written by Maria Vogel
Can you talk about how you arrived at your latest series of paintings? Where did the idea come from?
RS: This latest series of paintings arrived from all over the place. Last winter I was struck by a very strong desire to start over. I was sort of forced into a state of submission that made me very open. I was really ready to try anything. And what kept drawing my attention was my older work, work that I had really turned my back on, and was kind of embarrassed of. Suddenly, I could see something in those early paintings that felt really fresh and honest. I felt I needed to re-enter that space I was in 10 years ago when I first really started getting to work and trying to paint. At the same time, I read a book called “Sapiens”, by Yuval Noah Harari. It really put a lot of things in perspective for me about humans and our behaviors. It also made the present moment make much more sense to me because, like most people, I was extremely confused and horrified by the election of 2016 and what’s come after. I was really losing faith in people. The information I read in this book made the election of Trump and the human darkness it laid bare seem truly inevitable. What I realized is that, our brains are still the same as they were 200,000 years ago. That means a human from that time could be taught to use an iPhone or a Mac Computer. It also means that our contemporary human brains basically still run on a fight or flight operating system. Our primary instinct is still survival, which makes fear our most motivating sensation. Someone like Trump really understands that; Appeal to people’s fears and they’ll do what you want them to. This really struck me as powerful and made me a bit less confused. Other happy coincidences coalesced. I happened to spend a lot of time in hot springs last year, and the visual experience of that was exhilarating to me – the reflections in the waters, the purity of public nakedness, a feeling of true humanness. Hot springs are a great equalizer. You can’t really hide in there, because everyone in that water is looking for a moment of peace. Also, what I was looking for from the experience of painting began to change. I started to see that the only thing that really needs happen while I paint is that I need to be present, and focus on what the brush, paint, and canvas are doing right in front of me. Nothing fancy, nothing else. The subjects of these paintings had always been with me, I just had to calm down enough to see them.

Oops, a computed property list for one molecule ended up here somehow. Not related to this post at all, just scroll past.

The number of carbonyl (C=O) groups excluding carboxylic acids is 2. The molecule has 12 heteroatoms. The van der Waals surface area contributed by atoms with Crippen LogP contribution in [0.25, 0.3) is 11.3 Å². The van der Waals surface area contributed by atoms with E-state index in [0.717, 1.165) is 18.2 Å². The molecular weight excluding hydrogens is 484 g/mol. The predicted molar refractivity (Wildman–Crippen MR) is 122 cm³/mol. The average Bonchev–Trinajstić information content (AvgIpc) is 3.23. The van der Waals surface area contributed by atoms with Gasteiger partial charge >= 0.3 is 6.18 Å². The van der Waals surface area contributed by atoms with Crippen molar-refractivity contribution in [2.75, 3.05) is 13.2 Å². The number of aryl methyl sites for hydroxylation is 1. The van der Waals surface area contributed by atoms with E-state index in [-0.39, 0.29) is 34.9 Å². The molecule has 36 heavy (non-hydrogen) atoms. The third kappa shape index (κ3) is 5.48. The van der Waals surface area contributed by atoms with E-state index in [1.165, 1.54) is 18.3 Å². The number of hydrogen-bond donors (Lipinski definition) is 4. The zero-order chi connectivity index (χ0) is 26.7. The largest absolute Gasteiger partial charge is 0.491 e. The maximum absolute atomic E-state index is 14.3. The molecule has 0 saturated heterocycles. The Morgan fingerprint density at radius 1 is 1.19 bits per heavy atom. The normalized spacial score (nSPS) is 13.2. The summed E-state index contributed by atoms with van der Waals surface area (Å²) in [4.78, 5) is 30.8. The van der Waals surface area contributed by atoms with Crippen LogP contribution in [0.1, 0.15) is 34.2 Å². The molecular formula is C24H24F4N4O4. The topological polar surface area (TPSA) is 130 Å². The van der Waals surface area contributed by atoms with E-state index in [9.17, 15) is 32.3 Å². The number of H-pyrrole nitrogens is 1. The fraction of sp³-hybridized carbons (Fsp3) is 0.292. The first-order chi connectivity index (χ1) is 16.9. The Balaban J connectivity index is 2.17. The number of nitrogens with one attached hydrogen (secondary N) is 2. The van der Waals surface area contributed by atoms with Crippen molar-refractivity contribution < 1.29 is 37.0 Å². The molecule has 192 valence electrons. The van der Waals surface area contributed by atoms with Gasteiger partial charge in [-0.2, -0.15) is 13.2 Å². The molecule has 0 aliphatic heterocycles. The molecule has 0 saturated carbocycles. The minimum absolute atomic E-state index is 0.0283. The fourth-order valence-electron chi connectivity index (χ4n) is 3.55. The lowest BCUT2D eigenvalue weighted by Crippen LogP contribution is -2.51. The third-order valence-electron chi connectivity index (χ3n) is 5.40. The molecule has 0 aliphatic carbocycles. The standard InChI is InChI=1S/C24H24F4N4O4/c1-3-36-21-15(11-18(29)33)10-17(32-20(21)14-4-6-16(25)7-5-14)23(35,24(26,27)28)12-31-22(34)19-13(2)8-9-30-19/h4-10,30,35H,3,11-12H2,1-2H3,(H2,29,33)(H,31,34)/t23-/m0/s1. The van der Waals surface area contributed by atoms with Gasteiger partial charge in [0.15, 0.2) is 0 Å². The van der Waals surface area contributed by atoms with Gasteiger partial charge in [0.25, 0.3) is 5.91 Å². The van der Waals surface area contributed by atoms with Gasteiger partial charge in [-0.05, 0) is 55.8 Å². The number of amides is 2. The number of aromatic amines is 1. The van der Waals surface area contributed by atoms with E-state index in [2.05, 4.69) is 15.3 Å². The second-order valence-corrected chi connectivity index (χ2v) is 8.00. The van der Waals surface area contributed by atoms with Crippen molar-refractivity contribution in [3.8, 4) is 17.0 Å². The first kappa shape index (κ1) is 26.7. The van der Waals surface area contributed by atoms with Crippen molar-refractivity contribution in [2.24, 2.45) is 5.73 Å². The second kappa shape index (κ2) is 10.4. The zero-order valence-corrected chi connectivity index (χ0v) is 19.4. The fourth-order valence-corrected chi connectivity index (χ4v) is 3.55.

Your paintings depict beautiful, vibrant paradises. Were you nervous to inject something as common and almost mundane as the iPhone or Apple products into these scenes?
RS: I wasn’t nervous at all. It seemed very natural to me. I believe the iPhone has become the eye for humanity. We now see with our eye through the filter of the phone camera. It just made sense to me, to add that extra layer between the viewer and the scene I was painting. I have also noticed these past few years, that before people even look at my work, they often pull out their phone to take a picture. And I do the same. I thought I’d beat the viewer to it, and just have the phone be a part of the composition from the beginning. It was a happy accident that the phones and laptops are “Apple” [brand]. A thread of paradise and Eden started to run through all of the work, and the Apple of Adam and Eve’s Garden became the iPhone. It worked on a few levels; The Apple of knowledge is literally an Apple iPhone. All of the worlds information is accessible through this tiny box we carry around. It’s both a blessing and a curse. We have infinite knowledge of the world now, but we are more cut off from what is happening within. An iPhone is mundane, but it’s such an integral part of our body now, like eyes, ears, or mouth, it just made sense to include it.
What do you think is the effect when the viewer notices iPhone painted on the canvas and how does this differ from your works that do not include an iPhone?
RS: I think any viewer can immediately relate to the image of the iPhone. A phone is about as commonplace as it gets at this point. It’s another experience all of humanity shares in: birth, eating, sex, death, smart phones. That was another reason to include them in the work – my intention is to make paintings that effect the viewer on an instinctual level and grabbing our phones or logging on to our computers is the most basic instinct now. I also acknowledge that 99% of people experience my work primarily on their tiny phone screen, and I accept that. But in terms of the paintings themselves, maybe the inclusion of the phone is kind of like breaking the 4th wall. They are an immediate access point for the viewer because they can immediately relate to the act of snapping a photo of a beautiful experience, googling something, checking an email. These mundane shared experiences are a constant throughout the average person’s day, and maybe they are beautiful for that reason.
What do you want viewers to walk away from these works with?
RS: A feeling of being a human being in the world.
What’s next for you? What are you excited about?
RS: I am excited to take a road trip with my dad this spring to see the wildflower bloom in Death Valley. It’ll be a first for both of us.
Currently On View
No Filter Eden
V1 Gallery, Copenhagen
March 2 – April 14th. 2018